The art of recycling used electronics to make the planet greener

Staff at the Waste Electrical and Electronics Equipment Centre dismember a computer.


What you need to know:

  • E-waste refers to electronic products that are unwanted, not working, and nearing or at the end of their useful life.
  • They include computers, laptops, mobile phones and other home appliances such as televisions and fridges.

The rapid technological boom has resulted in a huge increase in discarded electronic equipment, leading to a global e-waste crisis. E-waste refers to electronic products that are unwanted, not working, and nearing or at the end of their useful life. They include computers, laptops, mobile phones and other home appliances such as televisions and fridges.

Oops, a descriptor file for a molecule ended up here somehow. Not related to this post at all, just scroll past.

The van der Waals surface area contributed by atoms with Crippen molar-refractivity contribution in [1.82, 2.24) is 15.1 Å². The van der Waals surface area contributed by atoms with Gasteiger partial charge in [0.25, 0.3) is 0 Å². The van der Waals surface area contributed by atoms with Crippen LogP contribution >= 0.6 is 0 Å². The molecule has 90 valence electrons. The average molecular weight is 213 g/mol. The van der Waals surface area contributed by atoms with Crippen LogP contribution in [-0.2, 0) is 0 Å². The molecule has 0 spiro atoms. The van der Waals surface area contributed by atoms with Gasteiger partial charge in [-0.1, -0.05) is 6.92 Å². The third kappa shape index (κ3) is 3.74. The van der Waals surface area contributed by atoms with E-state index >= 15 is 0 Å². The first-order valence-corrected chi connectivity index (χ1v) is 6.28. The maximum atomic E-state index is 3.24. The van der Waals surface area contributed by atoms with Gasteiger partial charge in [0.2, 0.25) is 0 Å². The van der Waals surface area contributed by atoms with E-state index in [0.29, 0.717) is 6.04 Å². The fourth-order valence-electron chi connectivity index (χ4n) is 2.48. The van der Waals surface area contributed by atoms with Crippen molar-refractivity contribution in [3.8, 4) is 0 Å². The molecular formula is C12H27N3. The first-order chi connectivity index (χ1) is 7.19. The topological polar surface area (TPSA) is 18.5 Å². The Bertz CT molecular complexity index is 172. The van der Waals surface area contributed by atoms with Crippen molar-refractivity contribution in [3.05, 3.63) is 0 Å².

A record 53.6 million metric tonnes (Mt) of e-waste was generated around the world in 2019, and this number is on the rise. That, according to data from the United Nations Environment Programme (UNEP) and partners, is equivalent to seven kilogrammes for every person on earth; a number predicted to double by 2050 if nothing is done.

This is what inspired Boniface Mbithi to start the Waste Electrical and Electronics Equipment Centre (WEEE), an electronic waste recycling company that has been playing a part in reducing e-waste, albeit in small yet effective ways. Located in Mihango, Nairobi County, WEEE centre has been collecting and recycling a variety of electronic waste, including damaged computers, solar panels, home electronics and mobile phone accessories from over 100 collection centres in Kenya.